Katz and Braly (1933) – Racial Stereotyping
Aim: To investigate stereotypical attitudes of Americans towards different races.
Method: Questionnaire method was used to investigate stereotypes. American university students were given a list of nationalities and ethic groups (e.g. Irish, Germans etc.), and a list of 84 personality traits. They were asked to pick out five or six traits which they thought were typical of each group.
Results: There was considerable agreement in the traits selected. White Americans, for example, were seen as industrious, progressive and ambitious. African Americans were seen as lazy, ignorant and musical. Participants were quite ready to rate ethnic groups with whom they had no personal contact.
Conclusion: Ethnic stereotypes are widespread, and shared by members of a particular social group.
Stereotypes of Gender Just about everyone holds stereotypes of women and men—some positive, some negative: Women are more empathic and talkative, men are more competent and aggressive (Kite, Deaux, & Haines, 2008; Matlin, 2012). But, as usual, the stereotypes exaggerate differences between the sexes, ignore differences in personality traits and abilities within each gender, and oversimplify (Fine, 2010). Are women really “more empathic” than men? Which women? Empathic toward whom? When women’s and men’s actual behavior is observed systematically under a variety of conditions, the sexes do not differ in having feelings of empathy or in its expression (Fine, 2010). Some supposed differences disappear on closer inspection. Consider the pop-psych stereotype that women are “more talkative” than men. To test this assumption, psychologists wired up a sample of men and women with voice recorders that tracked their conversations while they went about their daily lives. There was no significant difference in the number of words spoken: Both sexes used about 16,000 words per day on average, with large individual differences among the participants (Mehl, Vazire, Ramírez-Esparza, & Pennebacker, 2007).
A “stereotype threat” arises when one is in a situation where one has the fear of doing something that would inadvertently confirm a negative stereotype. It is cued by the mere recognition that a negative group stereotype could apply to you in a given situation.
It is important to understand that the person may experience a threat even if he or she does not believe the stereotype. Simply, in the context, the person perceives that the stereotype is a plausible characterization of himself or herself by others (Steele & Aronson, 1995).
Steele and Aronson (1995) conducted an experiment involving African American and White college students who took a difficult test using items from an aptitude test (American GRE Verbal exam) under one of two conditions.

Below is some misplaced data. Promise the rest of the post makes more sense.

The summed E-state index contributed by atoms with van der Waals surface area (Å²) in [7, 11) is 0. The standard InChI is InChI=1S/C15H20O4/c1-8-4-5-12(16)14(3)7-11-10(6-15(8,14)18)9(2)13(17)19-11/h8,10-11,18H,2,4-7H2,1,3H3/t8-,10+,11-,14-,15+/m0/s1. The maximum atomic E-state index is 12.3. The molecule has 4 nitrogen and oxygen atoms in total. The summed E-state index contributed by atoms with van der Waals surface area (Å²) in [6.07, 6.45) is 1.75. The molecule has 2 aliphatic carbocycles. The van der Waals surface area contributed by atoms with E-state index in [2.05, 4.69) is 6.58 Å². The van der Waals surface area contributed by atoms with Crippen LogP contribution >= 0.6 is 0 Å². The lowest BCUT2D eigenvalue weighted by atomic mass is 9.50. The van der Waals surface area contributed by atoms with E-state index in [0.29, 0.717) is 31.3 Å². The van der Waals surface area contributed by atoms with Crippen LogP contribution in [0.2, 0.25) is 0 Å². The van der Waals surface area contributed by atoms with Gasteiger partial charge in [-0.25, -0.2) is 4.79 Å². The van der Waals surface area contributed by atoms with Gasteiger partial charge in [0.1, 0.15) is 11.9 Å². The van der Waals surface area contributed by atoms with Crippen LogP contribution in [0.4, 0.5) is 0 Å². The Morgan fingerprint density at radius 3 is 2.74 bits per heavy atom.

In the stereotype threat condition, students were told that their performance on the test would be a good indicator of their underlying intellectual abilities. In the non-threat condition, they were told that the test was simply a problem solving an exercise and was not diagnostic of ability.
The performance was compared to the two conditions and results showed that African American participants performed less well than their white counterparts in the stereotype threat condition, but in the non-threat condition their performance equaled that of their white counterparts.
In another study (Shih, Pittinsky, and Ambady, 1999) Asian women were subtly reminded (with a questionnaire) of either their Asian identity or their female identity prior to taking a difficult math test. Results showed that women reminded of their ‘Asianness’ performed better than the control group and women reminded of their female identity performed worse than the control group.
According to Steele, stereotype threat generates “spotlight anxiety” (Steele & Aronson, 1995, p. 809), which causes emotional distress and “vigilant worry” that may undermine performance. Students worry that their future may be compromised by society’s perception and treatment of their group so they do not focus their full attention on the test questions.
Students taking the test under stereotype threat might also become inefficient on the test by rereading the questions and the answer choices, as well as rechecking their answers, more than when not under stereotype threat. It also can induce “attributional ambiguity” —a person gets a low grade and asks, “Is it something about me or because of my race?”
Evolutionary psychologists have speculated that humans evolved the tendency to stereotype because it gave their ancestors an adaptive advantage. Being able to decide quickly which group a person belonged to may have had survival value, since this enabled people to distinguish between friends and enemies